If you’re planning to sell your home, there are many online tips to get it sold quickly and for the most money. What follows here are the best of those suggestions, and some of my own.
If you want to brave the “for sale by owner” maze, Dirty Harry might say “you’ve got to ask yourself one question: ‘Do I feel lucky?’” If you do, also ask:
1) How will I know my home is priced correctly?
2) How will I qualify potential buyers?
3) How will I field inquiries to set up showings?
4) What is my liability if the property disclosure is incorrect?
5) Do I know how to negotiate a terms of purchase and sale, and know what is binding and what is not?
6) How will I handle home inspection findings?
7) Am I willing to pay a commission to buyer agents?
8) Where and how will I market the property for sale?
9) How will I handle the earnest money deposit and know the legalities of returning it?
Answer all of these to your own satisfaction before you take the FSBO route. It’s a lot of work, there are many pitfalls, and you haven’t even looked at the rest of this article! Remember 92% of FSBOs eventually list with a Realtor®.
Save yourself a boatload of trouble, time and money and find a great agent who knows this stuff inside and out and will do all the marketing for you. You will save the hassle and put much more money in your pocket if you do. There’s plenty more for your to do. See below.
Working with an agent lets you focus on the other vital piece: the presentation, which includes everything in the house that needs attention either visually or operationally.
The buyer’s first impression happens within 10 seconds of laying eyes on your house, and curb appeal is the first and most important feature that creates that impression. Every home has it for better or worse, but you have the make the most of what you have either way. Make sure the front door looks inviting, maybe with a new coat of paint or new hardware; fix all items that attract negative attention – exterior siding and trim missing, rotted or in need of paint.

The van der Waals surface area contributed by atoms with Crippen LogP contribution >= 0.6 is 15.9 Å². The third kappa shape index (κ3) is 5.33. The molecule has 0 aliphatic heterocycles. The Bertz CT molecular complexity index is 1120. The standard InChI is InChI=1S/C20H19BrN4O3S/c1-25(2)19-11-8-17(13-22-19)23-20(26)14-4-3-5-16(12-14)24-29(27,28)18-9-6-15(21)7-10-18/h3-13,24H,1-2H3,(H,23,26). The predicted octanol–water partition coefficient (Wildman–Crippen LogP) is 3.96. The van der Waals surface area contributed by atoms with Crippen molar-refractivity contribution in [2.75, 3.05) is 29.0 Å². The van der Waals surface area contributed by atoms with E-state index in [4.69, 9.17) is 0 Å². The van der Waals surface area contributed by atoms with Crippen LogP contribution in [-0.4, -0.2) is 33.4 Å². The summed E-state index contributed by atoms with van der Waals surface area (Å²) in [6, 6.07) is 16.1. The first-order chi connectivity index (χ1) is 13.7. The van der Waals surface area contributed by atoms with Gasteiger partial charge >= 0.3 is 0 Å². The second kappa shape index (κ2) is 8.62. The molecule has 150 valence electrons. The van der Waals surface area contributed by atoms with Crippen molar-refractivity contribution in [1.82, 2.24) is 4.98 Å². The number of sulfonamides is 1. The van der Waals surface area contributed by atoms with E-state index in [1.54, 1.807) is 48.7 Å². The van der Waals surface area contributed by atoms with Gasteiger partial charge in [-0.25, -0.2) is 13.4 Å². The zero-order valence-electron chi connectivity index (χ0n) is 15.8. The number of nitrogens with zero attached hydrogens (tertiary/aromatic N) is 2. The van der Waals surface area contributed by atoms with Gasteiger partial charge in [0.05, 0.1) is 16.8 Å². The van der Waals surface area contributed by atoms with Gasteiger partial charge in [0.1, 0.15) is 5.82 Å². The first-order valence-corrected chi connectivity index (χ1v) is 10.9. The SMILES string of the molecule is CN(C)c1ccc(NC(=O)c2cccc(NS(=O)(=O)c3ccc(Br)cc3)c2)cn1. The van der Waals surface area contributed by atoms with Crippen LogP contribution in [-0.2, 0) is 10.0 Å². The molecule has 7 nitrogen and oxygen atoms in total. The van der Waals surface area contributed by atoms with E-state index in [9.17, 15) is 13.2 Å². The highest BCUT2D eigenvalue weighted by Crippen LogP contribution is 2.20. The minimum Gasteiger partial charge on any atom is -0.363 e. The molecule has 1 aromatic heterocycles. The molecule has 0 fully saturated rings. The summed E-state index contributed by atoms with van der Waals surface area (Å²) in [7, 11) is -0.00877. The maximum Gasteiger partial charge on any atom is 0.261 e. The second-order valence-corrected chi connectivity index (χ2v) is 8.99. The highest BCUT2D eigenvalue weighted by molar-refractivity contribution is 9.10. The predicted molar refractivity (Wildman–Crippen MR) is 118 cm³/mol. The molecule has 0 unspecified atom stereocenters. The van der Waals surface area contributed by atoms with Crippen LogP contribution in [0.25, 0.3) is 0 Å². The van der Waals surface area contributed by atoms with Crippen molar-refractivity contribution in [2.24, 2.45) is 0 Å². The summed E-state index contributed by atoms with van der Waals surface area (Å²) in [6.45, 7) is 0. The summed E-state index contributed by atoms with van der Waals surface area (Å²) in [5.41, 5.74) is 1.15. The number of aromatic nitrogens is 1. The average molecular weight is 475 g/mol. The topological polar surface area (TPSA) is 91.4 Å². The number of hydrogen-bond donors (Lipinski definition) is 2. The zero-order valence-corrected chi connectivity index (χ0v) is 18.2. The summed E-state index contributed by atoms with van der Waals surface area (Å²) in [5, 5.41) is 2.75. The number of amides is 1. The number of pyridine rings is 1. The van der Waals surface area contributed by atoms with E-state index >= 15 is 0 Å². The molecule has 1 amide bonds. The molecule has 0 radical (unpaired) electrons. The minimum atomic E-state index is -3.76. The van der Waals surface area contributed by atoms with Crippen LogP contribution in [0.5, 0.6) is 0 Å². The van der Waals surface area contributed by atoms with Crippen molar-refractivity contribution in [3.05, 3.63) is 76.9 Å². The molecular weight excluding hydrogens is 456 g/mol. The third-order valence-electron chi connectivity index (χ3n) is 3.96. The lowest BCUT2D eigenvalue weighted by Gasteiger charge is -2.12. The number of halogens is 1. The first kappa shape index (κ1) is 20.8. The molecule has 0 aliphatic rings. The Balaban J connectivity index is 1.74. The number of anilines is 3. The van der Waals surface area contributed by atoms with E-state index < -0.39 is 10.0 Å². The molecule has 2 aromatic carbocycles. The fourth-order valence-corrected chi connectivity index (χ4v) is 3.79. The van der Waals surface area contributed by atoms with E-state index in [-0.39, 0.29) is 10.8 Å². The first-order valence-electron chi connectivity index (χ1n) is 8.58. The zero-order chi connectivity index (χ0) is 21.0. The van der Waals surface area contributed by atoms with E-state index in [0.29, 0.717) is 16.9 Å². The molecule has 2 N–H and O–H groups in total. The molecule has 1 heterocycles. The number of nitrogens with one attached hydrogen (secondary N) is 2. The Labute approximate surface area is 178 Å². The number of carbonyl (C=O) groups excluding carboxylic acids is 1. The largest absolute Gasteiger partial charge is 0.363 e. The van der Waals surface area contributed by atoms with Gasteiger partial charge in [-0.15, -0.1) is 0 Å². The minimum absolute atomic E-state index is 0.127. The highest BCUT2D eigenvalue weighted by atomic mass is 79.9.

If there’s a yard, make sure shrubs are cut back if they are overgrown, and the flower beds are mulched. Buy some inexpensive annuals to fill bare spots in flower beds. Keep the lawn mowed. Power-wash the roof, deck and areas where there’s dirt or algae. Paint where the walls or trim don’t look fresh. Replace any broken fixtures or cabinet hardware. Clean all the windows inside and out. You tired yet?
Regarding the “stuff” in your home, it’s very important to de-clutter as much as possible. This means removing all personal items, photos, knick-knacks, and all “polarizing items” such as anything political or religious. The buyer is likely to be distracted by these things, instead of focusing on physical attributes. Remove items in closets to make them look 1/3 empty (it leaves the impression there is plenty of enough closet space) and remove as much furniture as possible to maximize the spaciousness in all the rooms. Rent storage space, if necessary. It will be well worth the minimal cost. Paint walls and trim that don’t look fresh and do a thorough deep-cleaning.
Order a professional home inspection. This will cost $300-$450 (add $200 or so for a septic inspection) but will identify things that will come up in the course of a transaction’s home inspection anyway. If you have a septic system, I strongly suggest getting that inspected too. Replacing a septic is always expensive, and usually an untimely surprise that could derail a transaction. Much better to deal with it ahead of time (in Massachusetts this is a requirement for good reason). Doing this will also be a marketing plus and let buyers know you are pro-active and upfront about the home’s condition.
Be sure your boiler or furnace has been serviced within the last 12 months, as that will likely be requested from a buyer anyway. If there are any undesirable odors in the house, make sure you’ve done all you can to eliminate them. Buyers are quickly turned off by odors regardless of whatever positives the home may showcase. Clean the carpets – that could help with odors too.
Taking the opportunity to fix these items will give the impression to the buyer that your home is very well maintained, paving the way for a smoother transaction and a higher offer.
If you do all of the above, you will separate from the competition, which means a faster sale at a higher price. If you’ve priced it at or slightly below market, a multiple offer situation becomes more likely. After doing this preparation, it’s equally important that all showings reveal your hard work, and that takes a little more work. I’m starting to get tired.
Buyers will open kitchen and other cabinets. Make sure they are neatly organized. Wipe down counters; vacuum and clean mirrors daily. Keep a laundry basket handy for the stuff you’ll quickly stow before a showing. Using large trays to put your coffee table stuff on, like remotes, mail, magazines etc. It’s a quick way to move them out of sight. And, when there’s a showing you can freshen the air without a perfumed smell by boiling lemons or cinnamon on the stove.
It’s hard to live in a home when you have to keep it in “show ready” condition, but it will pay big dividends if you do. Heeding all of the above, or most of it, will mean you’ll have to endure the inconvenience for minimal time. Then it’s time for another fun task – moving out!